In January Netflix, the online video streaming site, used its quarterly letter to shareholders (pdf) to take aim at a rival. Not premium pay TV channel HBO, with which it is locked in an increasingly bitter battle for the best shows and movies; nor cable provider Comcast, with which it has squabbled over the future of the internet. Rather, Netflix’s missive called out a new adversary. “Piracy continues to be one of our biggest competitors,” it reads. “Popcorn Time’s sharp rise relative to Netflix and HBO in the Netherlands, for example, is sobering.”
Popcorn Time is one of the most fascinating stories on the internet at the moment. It is a platform that allows people to access vast swathes of video content without paying for it, but with a clean, legitimate-looking (and somewhat Netflix-y) interface. In other words, it’s not a shady looking portal that makes you feel dirty for using it.
By some estimates, Popcorn Time’s user base in the Netherlands rivals that of Netflix. It also appears to be used quite a lot in the US. Bloomberg reported last week that usage of the service in the US more than trebled between July 2014 and January 2015, and it now accounts for one ninth of all torrent traffic in the country. Its rise reflects a sobering reality for the entertainment industry. Despite the widespread success of internet-based content smorgasbords with simple pricing models like Netflix, piracy endures. And TV and movie piracy, at least, is almost impossible to wipe out.
Unlike in music, where services like Spotify give you a single subscription for almost any track you might want, there is no one-stop shop for video. That’s partly because of the way licensing works: Movies are released at different times for theaters, video-on-demand, and then cable TV or streaming services. It’s partly also because, unlike in music, video streaming services have chosen to compete by each offering their own exclusive content rather than trying to have the most complete menu. As a result, the best video remains spread out across a confusing phalanx of outlets.
Popcorn Time, according to people who use it, lets you access just about everything on the internet. It operates using the BitTorrent protocol, a file-sharing method that breaks large files into small pieces, which are shared out across the network of its users’ computers. When a user wants to download a file, her computer assembles it from pieces stored on other people’s computers across the network. This makes it easier to download large files, and harder to pinpoint who is responsible for uploading them, and thus almost impossible to eliminate. (The main difference between Popcorn Time and traditional BitTorrent is that when you choose a file to watch, BitTorrent assembles it first and stores it on your computer’s hard drive; PopcornTime just streams it as its components come in).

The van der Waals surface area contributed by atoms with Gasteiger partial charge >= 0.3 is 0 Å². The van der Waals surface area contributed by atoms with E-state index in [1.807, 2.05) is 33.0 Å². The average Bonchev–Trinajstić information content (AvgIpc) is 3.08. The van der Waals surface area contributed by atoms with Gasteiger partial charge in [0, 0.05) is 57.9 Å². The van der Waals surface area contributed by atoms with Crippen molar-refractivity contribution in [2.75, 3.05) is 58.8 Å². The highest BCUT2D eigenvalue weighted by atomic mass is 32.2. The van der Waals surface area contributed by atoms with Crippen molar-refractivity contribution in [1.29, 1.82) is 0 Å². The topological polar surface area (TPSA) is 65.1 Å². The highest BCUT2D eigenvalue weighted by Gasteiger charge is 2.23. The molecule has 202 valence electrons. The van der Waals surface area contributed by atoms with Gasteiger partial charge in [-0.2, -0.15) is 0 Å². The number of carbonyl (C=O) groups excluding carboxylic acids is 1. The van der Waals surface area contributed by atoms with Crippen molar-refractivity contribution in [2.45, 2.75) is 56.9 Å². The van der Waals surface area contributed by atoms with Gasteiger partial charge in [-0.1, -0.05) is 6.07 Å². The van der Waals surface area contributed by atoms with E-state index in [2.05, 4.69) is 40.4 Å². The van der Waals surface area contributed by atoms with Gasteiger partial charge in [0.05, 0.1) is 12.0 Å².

The site emerged seemingly out of nowhere last year. The people claiming to be its creators wrote that it began as a challenge by “a group of geeks from Buenos Aires who wanted to see if they could create a better way to watch movies.” By March last year they had abandoned it because, they said, they ”need[ed] to move on with our lives.”
Yet others quickly took up the baton. There are multiple Popcorn Time sites now; popcorntime.io is the biggest, it has the most likes on Facebook (it passed 100,000 recently) and appears at the top of Google searches. It has a desktop client for both Mac and Windows computers, plus a Linux version and an Android app.
So who is behind this slick operation? Last month I spoke to a person who claims to be Popcorn Time’s official spokesperson, a 20-something from Ontario, called Robert “Red” English. He said that there are about 20 people—programmers and designers—scattered across the planet, working on Popcorn Time in their free time. It is an open-source project, so anyone can submit changes to the code, add features, and fix bugs. If he and the rest of the team think a contributor is helping, they will ask him or her to join on a more formal basis. Contributors change frequently.
Popcorn Time has no funding—it’s run out of the pockets of the small community behind it—and no business model, English says. Unlike other platforms used for piracy it doesn’t even carry advertising.”We are a community and we are not really driven by the money of it,” he says. “I don’t think it will be ever turned into a proper business.” In other words, there are no plans to emulate Napster or BitTorrent and seek legitimacy. Napster, the first file sharing site to gain prominence, had a string of legitimate business owners after being shut down, including German Media conglomerate Bertelsmann, US retailer Best Buy, and is now part of streaming music provider Rhapsody. BitTorrent (the company, not the protocol) is backed by venture capital funds including Accel Partners.